The Investment Column: Unsung Boosey gets noticed

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The Independent Online
The rise and rise of Boosey & Hawkes has been one of the stock market's unsung success stories over the past few years. Worth just 131p five years ago, the shares peaked at 755p in May. It is perhaps not surprising, on one of the best ratings and lowest yields around, that they should have run out of puff to close last night 3p lower at 725p.

There are plenty of reasons for Boosey to have attracted so much support along the way. It is unique in the British market, one of the three largest musical instrument makers in the world and the owner of one of the best catalogues of classical music copyrights, including such 20th-century giants as Bartok, Britten, Prokofiev, Shostakovich and Strauss.

As a long-term growth story, both of Boosey's operating businesses have enormous potential. The company has a tiny share of the enormous American market and is well placed to ride what should be very rapid growth in demand in Asia as the fast increasing middle classes in the Pacific Rim countries give their children the musical start they would have liked themselves. In publishing, formats such as digital cassette tapes should ensure volumes growing at well above the rate of inflation for years to come.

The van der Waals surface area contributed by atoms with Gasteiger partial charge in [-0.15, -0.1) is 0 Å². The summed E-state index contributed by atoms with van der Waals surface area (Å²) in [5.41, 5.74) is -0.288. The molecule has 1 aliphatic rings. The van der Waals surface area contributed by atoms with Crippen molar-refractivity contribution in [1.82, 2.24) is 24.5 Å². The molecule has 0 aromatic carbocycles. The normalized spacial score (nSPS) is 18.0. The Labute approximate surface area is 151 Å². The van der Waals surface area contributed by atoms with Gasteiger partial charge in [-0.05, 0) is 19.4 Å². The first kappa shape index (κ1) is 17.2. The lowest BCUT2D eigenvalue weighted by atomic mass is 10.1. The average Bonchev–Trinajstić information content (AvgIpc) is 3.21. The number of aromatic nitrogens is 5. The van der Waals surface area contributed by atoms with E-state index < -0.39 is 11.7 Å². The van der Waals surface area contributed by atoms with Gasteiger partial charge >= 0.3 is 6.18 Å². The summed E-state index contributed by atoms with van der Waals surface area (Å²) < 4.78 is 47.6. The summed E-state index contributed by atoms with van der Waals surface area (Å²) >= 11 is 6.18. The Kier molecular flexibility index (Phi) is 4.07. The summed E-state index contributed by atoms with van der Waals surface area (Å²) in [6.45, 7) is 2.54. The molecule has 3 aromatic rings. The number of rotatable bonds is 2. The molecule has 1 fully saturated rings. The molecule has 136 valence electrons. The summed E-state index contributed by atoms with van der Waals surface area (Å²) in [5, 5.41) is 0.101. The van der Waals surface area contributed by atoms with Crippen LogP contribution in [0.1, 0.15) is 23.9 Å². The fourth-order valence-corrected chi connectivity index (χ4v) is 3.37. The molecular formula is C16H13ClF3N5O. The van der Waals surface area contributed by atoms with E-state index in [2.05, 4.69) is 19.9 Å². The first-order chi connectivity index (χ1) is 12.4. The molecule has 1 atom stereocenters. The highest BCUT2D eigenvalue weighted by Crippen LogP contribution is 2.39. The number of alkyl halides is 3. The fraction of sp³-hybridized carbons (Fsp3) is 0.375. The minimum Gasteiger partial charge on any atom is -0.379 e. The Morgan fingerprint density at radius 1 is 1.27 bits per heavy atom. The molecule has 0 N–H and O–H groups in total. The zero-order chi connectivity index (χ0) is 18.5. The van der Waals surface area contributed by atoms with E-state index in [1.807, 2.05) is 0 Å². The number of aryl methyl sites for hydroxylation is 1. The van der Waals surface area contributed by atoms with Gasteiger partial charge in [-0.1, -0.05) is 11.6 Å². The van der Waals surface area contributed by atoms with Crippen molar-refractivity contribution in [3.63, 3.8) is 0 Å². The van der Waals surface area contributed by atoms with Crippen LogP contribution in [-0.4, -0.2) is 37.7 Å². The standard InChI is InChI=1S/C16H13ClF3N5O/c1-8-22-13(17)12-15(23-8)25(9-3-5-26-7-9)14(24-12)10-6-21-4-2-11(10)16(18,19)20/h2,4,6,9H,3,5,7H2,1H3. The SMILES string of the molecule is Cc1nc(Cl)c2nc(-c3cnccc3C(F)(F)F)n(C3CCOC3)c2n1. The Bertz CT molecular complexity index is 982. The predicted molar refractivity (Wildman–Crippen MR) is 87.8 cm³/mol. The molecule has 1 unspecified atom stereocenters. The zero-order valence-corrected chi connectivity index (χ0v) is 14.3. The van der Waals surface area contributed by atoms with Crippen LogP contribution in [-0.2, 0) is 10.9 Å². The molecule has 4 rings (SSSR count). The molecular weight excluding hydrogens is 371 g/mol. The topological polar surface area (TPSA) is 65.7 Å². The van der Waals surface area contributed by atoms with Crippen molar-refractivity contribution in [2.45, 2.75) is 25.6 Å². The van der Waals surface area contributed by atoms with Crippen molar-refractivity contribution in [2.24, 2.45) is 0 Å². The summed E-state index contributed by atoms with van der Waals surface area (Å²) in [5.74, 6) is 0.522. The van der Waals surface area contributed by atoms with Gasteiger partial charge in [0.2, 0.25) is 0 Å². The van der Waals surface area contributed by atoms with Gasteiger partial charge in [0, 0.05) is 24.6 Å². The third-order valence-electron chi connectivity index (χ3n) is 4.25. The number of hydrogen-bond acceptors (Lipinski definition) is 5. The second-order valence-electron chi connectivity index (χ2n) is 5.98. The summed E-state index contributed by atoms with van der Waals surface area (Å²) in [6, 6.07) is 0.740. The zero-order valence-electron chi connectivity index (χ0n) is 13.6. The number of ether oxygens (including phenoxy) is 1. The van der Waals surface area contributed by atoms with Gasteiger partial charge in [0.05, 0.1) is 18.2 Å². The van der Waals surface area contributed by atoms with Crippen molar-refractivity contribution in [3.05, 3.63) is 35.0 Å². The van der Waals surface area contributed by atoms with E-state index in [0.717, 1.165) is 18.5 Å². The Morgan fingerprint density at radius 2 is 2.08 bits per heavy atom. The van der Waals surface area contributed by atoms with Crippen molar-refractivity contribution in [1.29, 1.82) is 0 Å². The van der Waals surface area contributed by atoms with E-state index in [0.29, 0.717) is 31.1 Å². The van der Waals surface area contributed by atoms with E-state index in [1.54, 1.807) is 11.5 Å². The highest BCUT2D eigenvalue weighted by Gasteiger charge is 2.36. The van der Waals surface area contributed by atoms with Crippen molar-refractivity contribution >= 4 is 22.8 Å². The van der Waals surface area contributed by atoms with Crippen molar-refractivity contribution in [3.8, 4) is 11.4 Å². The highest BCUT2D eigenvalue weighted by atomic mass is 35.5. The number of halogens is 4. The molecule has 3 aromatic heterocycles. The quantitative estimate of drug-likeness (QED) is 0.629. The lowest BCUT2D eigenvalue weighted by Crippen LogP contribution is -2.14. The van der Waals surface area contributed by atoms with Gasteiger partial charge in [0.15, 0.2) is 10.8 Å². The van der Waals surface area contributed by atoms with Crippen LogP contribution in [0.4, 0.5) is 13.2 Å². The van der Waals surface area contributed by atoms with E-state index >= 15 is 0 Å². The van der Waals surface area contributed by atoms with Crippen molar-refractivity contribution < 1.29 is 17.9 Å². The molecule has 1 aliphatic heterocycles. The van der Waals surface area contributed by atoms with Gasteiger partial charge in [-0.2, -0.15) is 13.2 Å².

Not surprisingly, against that favourable backdrop, Boosey finds itself in enviable financial shape. Profits have been rising steadily since current chief executive Richard Holland took over in 1989. Cashflow swamps both earnings and capital expenditure, always a healthy sign, and the dividend is well covered.

So what's the catch? Quite simply,the market has finally woken up to the good news. Even after the recent weakness, the shares trade on a prospective p/e ratio of 32 this year, falling to only 29 to the end of 1997. The expected dividend income yield this year is a meagre 1.2 per cent.

With almost half the shares controlled by US publisher Carl Fischer, it does not require much demand to push up the price, and the shares have doubled in less than a year. That can work in reverse and, despite the good long-term outlook, the shares look vulnerable.